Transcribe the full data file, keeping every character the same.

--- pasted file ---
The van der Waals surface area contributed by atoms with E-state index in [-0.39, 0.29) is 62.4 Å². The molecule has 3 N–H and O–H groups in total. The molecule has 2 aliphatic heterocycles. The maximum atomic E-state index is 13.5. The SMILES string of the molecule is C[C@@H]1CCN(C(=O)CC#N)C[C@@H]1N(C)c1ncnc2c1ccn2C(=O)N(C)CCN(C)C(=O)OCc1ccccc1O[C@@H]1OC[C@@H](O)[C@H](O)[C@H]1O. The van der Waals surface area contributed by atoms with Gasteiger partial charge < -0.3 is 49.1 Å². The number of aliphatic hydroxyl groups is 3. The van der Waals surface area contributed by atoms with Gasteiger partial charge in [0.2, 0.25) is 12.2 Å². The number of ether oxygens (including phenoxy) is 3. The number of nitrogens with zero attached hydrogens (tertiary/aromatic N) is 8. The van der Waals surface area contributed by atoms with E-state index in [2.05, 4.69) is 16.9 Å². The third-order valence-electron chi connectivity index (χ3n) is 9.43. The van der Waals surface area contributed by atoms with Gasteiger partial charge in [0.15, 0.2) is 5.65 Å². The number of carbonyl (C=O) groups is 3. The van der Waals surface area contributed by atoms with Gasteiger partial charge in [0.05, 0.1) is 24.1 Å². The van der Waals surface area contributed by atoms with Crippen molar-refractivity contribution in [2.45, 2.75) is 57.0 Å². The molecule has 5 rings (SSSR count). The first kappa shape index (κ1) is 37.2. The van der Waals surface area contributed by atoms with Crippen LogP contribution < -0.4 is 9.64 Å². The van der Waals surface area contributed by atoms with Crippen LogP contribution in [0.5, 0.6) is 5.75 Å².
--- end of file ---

The van der Waals surface area contributed by atoms with E-state index in [-0.39, 0.29) is 62.4 Å². The molecule has 3 N–H and O–H groups in total. The molecule has 2 aliphatic heterocycles. The maximum atomic E-state index is 13.5. The SMILES string of the molecule is C[C@@H]1CCN(C(=O)CC#N)C[C@@H]1N(C)c1ncnc2c1ccn2C(=O)N(C)CCN(C)C(=O)OCc1ccccc1O[C@@H]1OC[C@@H](O)[C@H](O)[C@H]1O. The van der Waals surface area contributed by atoms with Gasteiger partial charge < -0.3 is 49.1 Å². The number of aliphatic hydroxyl groups is 3. The van der Waals surface area contributed by atoms with Gasteiger partial charge in [0.2, 0.25) is 12.2 Å². The number of ether oxygens (including phenoxy) is 3. The number of nitrogens with zero attached hydrogens (tertiary/aromatic N) is 8. The van der Waals surface area contributed by atoms with E-state index in [2.05, 4.69) is 16.9 Å². The third-order valence-electron chi connectivity index (χ3n) is 9.43. The van der Waals surface area contributed by atoms with Gasteiger partial charge in [0.15, 0.2) is 5.65 Å². The number of carbonyl (C=O) groups is 3. The van der Waals surface area contributed by atoms with Gasteiger partial charge in [0.05, 0.1) is 24.1 Å². The van der Waals surface area contributed by atoms with Crippen molar-refractivity contribution in [2.45, 2.75) is 57.0 Å². The molecule has 5 rings (SSSR count). The first kappa shape index (κ1) is 37.2. The van der Waals surface area contributed by atoms with Crippen LogP contribution < -0.4 is 9.64 Å². The van der Waals surface area contributed by atoms with Crippen LogP contribution in [0.5, 0.6) is 5.75 Å².